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A transformative presence in Manhattan, visiting the High Line is a one-of-a-kind, distinctly New York City experience. Built on a long-abandoned railway in Chelsea, it seamlessly blends the built environment with the natural world, offering stunning views of the city while creating an elevated getaway from the bustle of the streets below.

The High Line, Photo by Tagger Yancey IV

This project has shaped the neighborhood by drawing new visitors and creating new opportunities for economic development. As the epitome of innovative design, the High Line refurbishes the past and carries it into a greener future. When the trains stopped running in the mid 20th century, over 210 plant species grew naturally into the space, and the new High Line highlights this wild landscape with modern pathways and seating areas beautifully nestled into the greenery.

The new design restored the original steel structure and the original railroad tracks, including its signature art deco railings. The High Line provides a unique way to experience the city, enabling visitors to catch unexpected views while wandering from Greenwich Village, through West Chelsea and into Hudson Yards.

Did You Know?

  1. The High Line is the first public park constructed on an elevated rail line in the United States.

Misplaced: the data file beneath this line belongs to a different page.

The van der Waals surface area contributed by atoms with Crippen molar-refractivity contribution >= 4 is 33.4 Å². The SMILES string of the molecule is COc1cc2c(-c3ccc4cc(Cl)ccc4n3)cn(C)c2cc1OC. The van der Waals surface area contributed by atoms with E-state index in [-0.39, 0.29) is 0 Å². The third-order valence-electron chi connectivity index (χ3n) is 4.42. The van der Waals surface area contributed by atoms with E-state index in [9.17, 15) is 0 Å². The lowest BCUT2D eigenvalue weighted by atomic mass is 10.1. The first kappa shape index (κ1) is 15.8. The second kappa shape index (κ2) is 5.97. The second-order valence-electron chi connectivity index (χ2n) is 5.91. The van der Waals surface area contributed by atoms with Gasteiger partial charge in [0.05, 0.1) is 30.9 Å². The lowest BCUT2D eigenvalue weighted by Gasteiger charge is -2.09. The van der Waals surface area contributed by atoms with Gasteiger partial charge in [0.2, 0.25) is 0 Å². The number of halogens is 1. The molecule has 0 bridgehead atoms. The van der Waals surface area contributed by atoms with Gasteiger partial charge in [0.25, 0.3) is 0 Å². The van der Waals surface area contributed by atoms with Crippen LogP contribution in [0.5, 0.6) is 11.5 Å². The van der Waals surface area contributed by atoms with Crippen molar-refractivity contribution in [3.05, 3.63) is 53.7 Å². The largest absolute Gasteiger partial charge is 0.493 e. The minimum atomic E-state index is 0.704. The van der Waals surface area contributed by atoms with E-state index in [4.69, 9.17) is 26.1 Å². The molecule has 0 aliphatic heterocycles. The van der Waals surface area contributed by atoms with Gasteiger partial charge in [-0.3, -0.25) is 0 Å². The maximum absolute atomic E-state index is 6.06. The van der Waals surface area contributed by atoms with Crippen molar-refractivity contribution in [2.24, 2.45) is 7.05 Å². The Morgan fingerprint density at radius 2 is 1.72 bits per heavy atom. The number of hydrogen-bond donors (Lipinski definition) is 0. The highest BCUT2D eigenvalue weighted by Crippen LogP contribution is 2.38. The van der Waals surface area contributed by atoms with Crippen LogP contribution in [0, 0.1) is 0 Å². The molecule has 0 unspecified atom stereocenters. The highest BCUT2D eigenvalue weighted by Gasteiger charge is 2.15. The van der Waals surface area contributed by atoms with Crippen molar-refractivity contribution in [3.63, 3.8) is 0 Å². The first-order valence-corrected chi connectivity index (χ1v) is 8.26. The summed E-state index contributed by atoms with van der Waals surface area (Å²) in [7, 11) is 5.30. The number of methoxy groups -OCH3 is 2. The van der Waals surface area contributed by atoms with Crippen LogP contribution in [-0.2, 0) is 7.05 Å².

2. Sections 1 and 2 created 344 new construction jobs.
  3. The Whitney Museum is located at the southern tip of the High Line.

High Line History

Prior to the High Line, freight trains ran at street-level tracks delivering goods through lower Manhattan. After the death of hundreds of people, officials decided to elevate the tracks in the 1920’s. Built in the early 1930’s, the first trains ran on the High Line in 1933, transporting tons of meat, dairy and produce to buildings and neighborhoods along the route from 33rd Street down to 14th street – in some cases even cutting through buildings.

Beginning in the 1960’s, train use began to decline and after the trains stopped running in early 1980’s the structure fell into disrepair. When the transformation was first conceived, years later, the elevated structure was structurally robust, but in need of long neglected maintenance and was even considered for demolition. That all changed with one idea.

  • 1999: Residents of the area, Joshua David and Robert Hammond, start the community group, Friends of the High Line, dedicated to creating an elevated park-greenway, inspired by the Promenade Plantée in Paris.
  • 2002: The Bloomberg administration backs the project, filing with the United States Surface Transportation Board to request authorization for a rail banked trail on the site.
  • 2004: The City of New York and Friends of the High Line hold a competition to select the design team.
The High Line, Photo by Brittany Petronella
  • June 2005: The Surface Transportation Board grants a Certificate of Interim Trail Use.
  • Nov 2005: CSX Transportation, Inc, donates the High Line structure south of 30th Street to the City.
  • June 2005: The City creates the West Chelsea Special District to foster development along the High Line and West Chelsea neighborhood. The rezoning enables new developments, facilitates the reuse of the High Line, supports affordable housing, and enhances the art gallery district in the area.
  • 2006: Construction begins on the High Line.
  • 2009: The first section of the High Line is opened by Friends of the High Line Co-Founders, Mayor Bloomberg, and other government and community luminaries.  

Get in Touch

Phone: (212) 500-6035

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